Former Number 9Kuzuka-ji temple
History of the temple
According to the legend, Kuzuka-ji temple was founded 1400 years ago by Prince Shōtoku (574-622), a famous politician and promoter of Buddhism. He had a vision sent from Goddess of the Sun Amaterasu, in which she ordered him to make a temple and enshrine a statue of Jūichimen Kannon (Eleven-Faced Kannon) at Mount Kuzuka, which is in the West of Ise Shrine. It is believed that somewhere in that mountain a placenta of both Goddess Amaterasu and her younger brother Susanoō was buried. Prince Shōtoku built a temple and enshrined Jūichimen Kannon wishing for peace, tranquility and abundance of people’s lives.
Thanks to strong support of Emperor Shōmu (701-756) and Emperor Saga (786-842) the temple prospered, having 6 sub-temples and 132 monks’ quarters in its precincts. When Kūkai (Kōbō Daishi, 774-835, the founder of Shingon sect) visited Kuzuka-ji, he praised the Mount Kuzuka saying it is like a mountain of the Womb Realm Mandala (Taizōkai Mandara). Since then the area became a popular practice ground for Esoteric Buddhism monks.
Kuzaka-ji temple appears in a poem by a monk Zen’ya:
The temple is like the mountain which binds the land together
Therefore for generations to come people will look up to it with respect
The poem was included in a 16th Century collection of poetry Nendai waka shō (1532-1584), edited by Kitakabe Kuninaga (1505-1584).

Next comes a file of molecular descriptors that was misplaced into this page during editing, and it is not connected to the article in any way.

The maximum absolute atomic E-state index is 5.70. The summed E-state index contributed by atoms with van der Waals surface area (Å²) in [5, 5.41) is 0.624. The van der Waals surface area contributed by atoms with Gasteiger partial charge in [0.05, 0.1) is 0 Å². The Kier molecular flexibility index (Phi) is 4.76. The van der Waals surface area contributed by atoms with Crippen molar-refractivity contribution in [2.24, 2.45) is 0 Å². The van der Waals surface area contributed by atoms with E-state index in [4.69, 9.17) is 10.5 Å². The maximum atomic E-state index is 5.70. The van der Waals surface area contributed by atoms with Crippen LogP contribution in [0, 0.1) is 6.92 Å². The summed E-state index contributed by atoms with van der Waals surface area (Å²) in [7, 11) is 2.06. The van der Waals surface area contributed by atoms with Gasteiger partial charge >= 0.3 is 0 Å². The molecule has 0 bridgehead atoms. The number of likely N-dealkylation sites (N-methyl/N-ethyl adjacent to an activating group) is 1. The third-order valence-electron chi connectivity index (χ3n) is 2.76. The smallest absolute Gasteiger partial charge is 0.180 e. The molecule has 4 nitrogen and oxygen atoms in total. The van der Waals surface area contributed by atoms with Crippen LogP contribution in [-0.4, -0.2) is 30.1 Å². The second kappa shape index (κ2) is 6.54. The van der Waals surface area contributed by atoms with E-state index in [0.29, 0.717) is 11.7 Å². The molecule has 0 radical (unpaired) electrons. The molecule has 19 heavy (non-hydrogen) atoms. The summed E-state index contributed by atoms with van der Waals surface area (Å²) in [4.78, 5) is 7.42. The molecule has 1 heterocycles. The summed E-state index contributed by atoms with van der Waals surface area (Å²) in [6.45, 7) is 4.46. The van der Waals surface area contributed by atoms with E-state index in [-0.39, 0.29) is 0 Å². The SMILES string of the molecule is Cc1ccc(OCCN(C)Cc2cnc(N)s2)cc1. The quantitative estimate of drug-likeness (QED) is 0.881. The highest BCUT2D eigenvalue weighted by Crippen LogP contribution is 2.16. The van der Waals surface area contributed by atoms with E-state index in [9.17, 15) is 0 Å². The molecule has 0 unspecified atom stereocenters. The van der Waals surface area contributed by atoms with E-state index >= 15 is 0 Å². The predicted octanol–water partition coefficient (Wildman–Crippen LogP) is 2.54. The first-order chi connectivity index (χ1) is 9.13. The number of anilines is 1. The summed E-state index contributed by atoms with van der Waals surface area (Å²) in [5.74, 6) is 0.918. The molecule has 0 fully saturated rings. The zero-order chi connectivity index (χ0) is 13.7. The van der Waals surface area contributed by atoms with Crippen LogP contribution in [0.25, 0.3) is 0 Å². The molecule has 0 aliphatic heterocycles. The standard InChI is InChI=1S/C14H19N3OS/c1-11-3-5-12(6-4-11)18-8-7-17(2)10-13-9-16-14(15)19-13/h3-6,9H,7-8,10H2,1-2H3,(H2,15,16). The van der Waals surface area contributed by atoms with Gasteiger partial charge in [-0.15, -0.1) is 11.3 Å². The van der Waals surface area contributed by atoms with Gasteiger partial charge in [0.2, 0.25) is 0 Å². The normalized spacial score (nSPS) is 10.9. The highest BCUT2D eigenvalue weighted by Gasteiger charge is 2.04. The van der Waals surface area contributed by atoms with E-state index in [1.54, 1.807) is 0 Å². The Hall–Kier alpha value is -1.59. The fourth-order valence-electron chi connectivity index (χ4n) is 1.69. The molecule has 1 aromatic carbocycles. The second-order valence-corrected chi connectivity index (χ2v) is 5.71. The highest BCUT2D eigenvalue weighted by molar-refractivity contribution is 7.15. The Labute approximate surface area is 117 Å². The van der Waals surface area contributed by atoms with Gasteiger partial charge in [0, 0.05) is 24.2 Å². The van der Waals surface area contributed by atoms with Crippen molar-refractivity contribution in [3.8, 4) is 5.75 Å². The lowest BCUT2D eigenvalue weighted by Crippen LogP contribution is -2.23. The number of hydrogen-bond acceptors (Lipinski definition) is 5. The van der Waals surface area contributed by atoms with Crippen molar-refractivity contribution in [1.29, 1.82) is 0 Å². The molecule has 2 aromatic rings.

At the end of 16th Century the temple got involved in war turbulence and as a result the whole complex turned to ashes. Later, thanks to the devotion of many people and protection of daimyo Tōdō Takatora (1556-1630) and Kii Tokugawa clan, the temple was rebuilt at the mountain top. In the following centuries it became a famous temple of the Ise region. We can imagine the scale of the rebuilt temple from painting titled Sanjō Garan Ezu (Painting of the Temple at the Mountain Top, 1834) which is kept at the Kuzuka-ji.
However 19th Century anti-Buddhist movement and post 2nd World War land reform made the temple fall into decline. In 1953 the main statue and two halls were moved to Osaka’s Shitennō-ji temple, which lost its buildings during the air-raid in 2nd World War. In exchange the Kuzuka-ji received the statue of Jūichimen Kannon and together with the rest of the buildings, the temple moved to the bottom of the Mount Kuzuka. The scale of the temple is not comparable to the times when it most flourished, but the monks believe that one day it will be rebuild at the top of the mountain once again. Until then they will follow the Buddhist teachings and pass the spirit of harmony (wa) emphasized by Prince Shōtoku.
Wa (Shitennō-ji temple)
Mie Prefecture Watarai-gun Watarai-cho Hiroo 1481
8:00 - 17:00